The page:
The second part is when the truncate prop is true (and only true). In this case, we want to be able to configure the showExpanded prop. Therefore we define its type as an optional boolean.

type TruncateProps =
  | { truncate?: false; showExpanded?: never }
  | { truncate: true; showExpanded?: boolean }

So now back to the entire discriminated union, it’s saying that the configuration for the truncate and showExpanded props can either be the first case or the second case. We defined the combinations individually instead of just saying that both truncate and showExpanded are optional booleans. There’s never an option for truncate to be false while showExpanded is configurable.

type Props = CommonProps & TruncateProps

Now Props becomes the intersection of CommonProps and TruncateProps. From high school math the term “intersection” makes me think that Props would contain the properties that existed in both CommonProps and TruncateProps. But it’s actually the opposite. Props is the combination of the two types. So it’ll have all the properties from CommonProps as well as this dependent relationship we created with TruncateProps.

const Text = ({ children, showExpanded, truncate }: Props) => {
  // Both truncate & showExpanded will be of
  // the type `boolean | undefined`
}

Now finally in the Text component, both the truncate and showExpanded props will be of the type boolean | undefined. So their types come out straightforward as if you hadn’t created the dependent relationship.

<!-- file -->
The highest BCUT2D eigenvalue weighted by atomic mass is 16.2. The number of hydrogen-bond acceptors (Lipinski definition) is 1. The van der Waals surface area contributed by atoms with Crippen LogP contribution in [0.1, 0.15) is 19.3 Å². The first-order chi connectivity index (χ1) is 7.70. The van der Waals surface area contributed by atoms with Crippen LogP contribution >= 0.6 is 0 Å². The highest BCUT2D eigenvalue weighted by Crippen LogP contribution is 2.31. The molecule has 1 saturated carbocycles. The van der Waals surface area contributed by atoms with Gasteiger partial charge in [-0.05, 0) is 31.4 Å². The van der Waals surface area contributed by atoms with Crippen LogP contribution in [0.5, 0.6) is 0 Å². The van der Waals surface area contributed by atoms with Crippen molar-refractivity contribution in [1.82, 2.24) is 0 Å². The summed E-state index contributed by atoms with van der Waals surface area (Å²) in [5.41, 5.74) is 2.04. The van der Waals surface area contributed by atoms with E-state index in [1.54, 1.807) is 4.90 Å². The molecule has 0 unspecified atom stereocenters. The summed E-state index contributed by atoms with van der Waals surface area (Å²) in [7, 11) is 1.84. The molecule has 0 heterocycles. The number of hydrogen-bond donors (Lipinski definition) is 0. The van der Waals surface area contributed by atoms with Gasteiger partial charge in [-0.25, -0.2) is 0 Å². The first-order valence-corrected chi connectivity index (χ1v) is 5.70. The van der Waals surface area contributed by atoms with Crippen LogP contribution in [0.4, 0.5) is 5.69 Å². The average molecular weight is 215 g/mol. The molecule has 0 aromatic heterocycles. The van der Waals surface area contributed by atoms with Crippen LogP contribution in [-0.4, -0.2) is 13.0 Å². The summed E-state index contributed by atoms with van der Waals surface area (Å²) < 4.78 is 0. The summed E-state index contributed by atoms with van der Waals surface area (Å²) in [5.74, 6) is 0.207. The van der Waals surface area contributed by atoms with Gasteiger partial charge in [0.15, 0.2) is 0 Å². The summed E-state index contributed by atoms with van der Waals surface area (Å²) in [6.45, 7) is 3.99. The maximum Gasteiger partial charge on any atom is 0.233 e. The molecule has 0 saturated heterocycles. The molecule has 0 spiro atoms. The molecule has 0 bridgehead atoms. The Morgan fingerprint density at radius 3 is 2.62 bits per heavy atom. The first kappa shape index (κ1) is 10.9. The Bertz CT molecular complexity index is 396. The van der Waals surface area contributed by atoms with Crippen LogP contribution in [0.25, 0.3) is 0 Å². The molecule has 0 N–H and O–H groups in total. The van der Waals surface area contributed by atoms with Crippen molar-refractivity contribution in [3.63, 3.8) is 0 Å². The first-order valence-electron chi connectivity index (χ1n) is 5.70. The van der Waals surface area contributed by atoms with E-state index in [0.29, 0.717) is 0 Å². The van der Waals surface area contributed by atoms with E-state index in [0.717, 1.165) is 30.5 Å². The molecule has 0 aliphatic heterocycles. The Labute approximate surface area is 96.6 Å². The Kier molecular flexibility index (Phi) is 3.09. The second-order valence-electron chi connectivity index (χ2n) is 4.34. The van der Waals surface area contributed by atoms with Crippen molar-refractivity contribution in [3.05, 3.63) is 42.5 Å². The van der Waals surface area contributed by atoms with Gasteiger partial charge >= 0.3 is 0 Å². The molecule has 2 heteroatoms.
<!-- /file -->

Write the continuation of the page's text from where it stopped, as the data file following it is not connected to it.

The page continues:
However, you won’t have to do a check of truncate before determining if you can display the “show expanded” button when showExpanded is true. TypeScript won’t let the invalid case happen based on our props definition. If a caller does try to specify showExpanded when truncate is false, they’ll get the following error:

Type '{ children: Element; truncate: false; showExpanded: true; }' is not assignable to type '(IntrinsicAttributes & CommonProps & { truncate?: false | undefined; showExpanded: undefined; }) | (IntrinsicAttributes & CommonProps & { ...; })'.
  Type '{ children: Element; truncate: false; showExpanded: true; }' is not assignable to type '{ truncate: true; showExpanded?: boolean | undefined; }'.
    Types of property 'truncate' are incompatible.
      Type 'false' is not assignable to type 'true'.

By the way, if you’re still learning to parse and understand TypeScript errors, I read them bottom up. Usually the bottom line is too specific (false !== true). But as I go up each level, I get more information to understand the error without getting inundated with too much information (like the first line).

It took extra work on our part to use advanced TypeScript to create this prop relationship, but it results in a much better developer experience. Instead of relying on docs that say they cannot do this, the tooling itself warns them of their error.

Attend a minishop!

Are you interested in learning more about how you can leverage TypeScript within React to eliminate bugs and feel more confident about your code? I have a TypeScript for React Developers minishop that you can register for in order to learn more!

In addition to diving deeper into type-checking props, we’ll get hands-on experience type-checking common hooks (useState, useEffect, etc), forms and custom events, and many other features that will help you write quality code. Register today!

Keep learning my friends. 🤓


Hi, I'm Ben Ilegbodu. 👋🏾

I'm a Christian, husband, and father of 3, with 15+ years of professional experience developing user interfaces for the Web. I'm a Principal Frontend Engineer at Stitch Fix, frontend development teacher, Google Developer Expert, and Microsoft MVP. I love helping developers level up their frontend skills.

Discuss on Twitter // Edit on Github